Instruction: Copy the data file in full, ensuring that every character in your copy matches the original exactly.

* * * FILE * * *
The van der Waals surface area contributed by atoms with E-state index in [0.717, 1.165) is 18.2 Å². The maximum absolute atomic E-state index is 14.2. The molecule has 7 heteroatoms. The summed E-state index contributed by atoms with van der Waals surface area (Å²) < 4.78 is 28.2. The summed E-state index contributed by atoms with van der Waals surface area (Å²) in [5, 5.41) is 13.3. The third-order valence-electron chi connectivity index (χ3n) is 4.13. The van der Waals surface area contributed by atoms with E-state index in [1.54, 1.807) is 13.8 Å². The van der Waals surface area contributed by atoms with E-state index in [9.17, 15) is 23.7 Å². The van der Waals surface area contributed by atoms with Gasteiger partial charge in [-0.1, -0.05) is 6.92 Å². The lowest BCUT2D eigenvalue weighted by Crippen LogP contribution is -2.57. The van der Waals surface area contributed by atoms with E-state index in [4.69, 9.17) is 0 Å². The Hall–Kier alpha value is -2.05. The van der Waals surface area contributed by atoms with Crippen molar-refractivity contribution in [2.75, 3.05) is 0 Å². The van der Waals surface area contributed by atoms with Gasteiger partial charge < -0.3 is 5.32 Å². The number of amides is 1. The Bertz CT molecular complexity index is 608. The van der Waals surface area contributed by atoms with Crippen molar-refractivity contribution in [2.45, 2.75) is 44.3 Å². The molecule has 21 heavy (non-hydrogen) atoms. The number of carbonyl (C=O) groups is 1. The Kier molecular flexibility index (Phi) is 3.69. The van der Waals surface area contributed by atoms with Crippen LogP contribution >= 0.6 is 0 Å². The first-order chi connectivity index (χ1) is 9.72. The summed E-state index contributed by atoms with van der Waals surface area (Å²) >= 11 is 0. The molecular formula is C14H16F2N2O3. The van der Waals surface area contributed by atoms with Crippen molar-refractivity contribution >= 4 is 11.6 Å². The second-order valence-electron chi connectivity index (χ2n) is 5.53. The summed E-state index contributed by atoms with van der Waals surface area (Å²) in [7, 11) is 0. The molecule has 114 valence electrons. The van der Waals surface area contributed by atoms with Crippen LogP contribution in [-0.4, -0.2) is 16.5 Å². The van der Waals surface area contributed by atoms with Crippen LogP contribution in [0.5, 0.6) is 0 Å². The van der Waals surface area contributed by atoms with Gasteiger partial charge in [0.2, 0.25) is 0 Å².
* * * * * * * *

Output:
The van der Waals surface area contributed by atoms with E-state index in [0.717, 1.165) is 18.2 Å². The maximum absolute atomic E-state index is 14.2. The molecule has 7 heteroatoms. The summed E-state index contributed by atoms with van der Waals surface area (Å²) < 4.78 is 28.2. The summed E-state index contributed by atoms with van der Waals surface area (Å²) in [5, 5.41) is 13.3. The third-order valence-electron chi connectivity index (χ3n) is 4.13. The van der Waals surface area contributed by atoms with E-state index in [1.54, 1.807) is 13.8 Å². The van der Waals surface area contributed by atoms with E-state index in [9.17, 15) is 23.7 Å². The van der Waals surface area contributed by atoms with Gasteiger partial charge in [-0.1, -0.05) is 6.92 Å². The lowest BCUT2D eigenvalue weighted by Crippen LogP contribution is -2.57. The van der Waals surface area contributed by atoms with E-state index in [4.69, 9.17) is 0 Å². The Hall–Kier alpha value is -2.05. The van der Waals surface area contributed by atoms with Crippen molar-refractivity contribution in [2.75, 3.05) is 0 Å². The van der Waals surface area contributed by atoms with Gasteiger partial charge < -0.3 is 5.32 Å². The number of amides is 1. The Bertz CT molecular complexity index is 608. The van der Waals surface area contributed by atoms with Crippen molar-refractivity contribution in [2.45, 2.75) is 44.3 Å². The molecule has 21 heavy (non-hydrogen) atoms. The number of carbonyl (C=O) groups is 1. The Kier molecular flexibility index (Phi) is 3.69. The van der Waals surface area contributed by atoms with Crippen LogP contribution >= 0.6 is 0 Å². The first-order chi connectivity index (χ1) is 9.72. The summed E-state index contributed by atoms with van der Waals surface area (Å²) >= 11 is 0. The molecular formula is C14H16F2N2O3. The van der Waals surface area contributed by atoms with Crippen molar-refractivity contribution >= 4 is 11.6 Å². The second-order valence-electron chi connectivity index (χ2n) is 5.53. The summed E-state index contributed by atoms with van der Waals surface area (Å²) in [7, 11) is 0. The molecule has 114 valence electrons. The van der Waals surface area contributed by atoms with Crippen LogP contribution in [-0.4, -0.2) is 16.5 Å². The van der Waals surface area contributed by atoms with Crippen LogP contribution in [0.5, 0.6) is 0 Å². The van der Waals surface area contributed by atoms with Gasteiger partial charge in [0.2, 0.25) is 0 Å².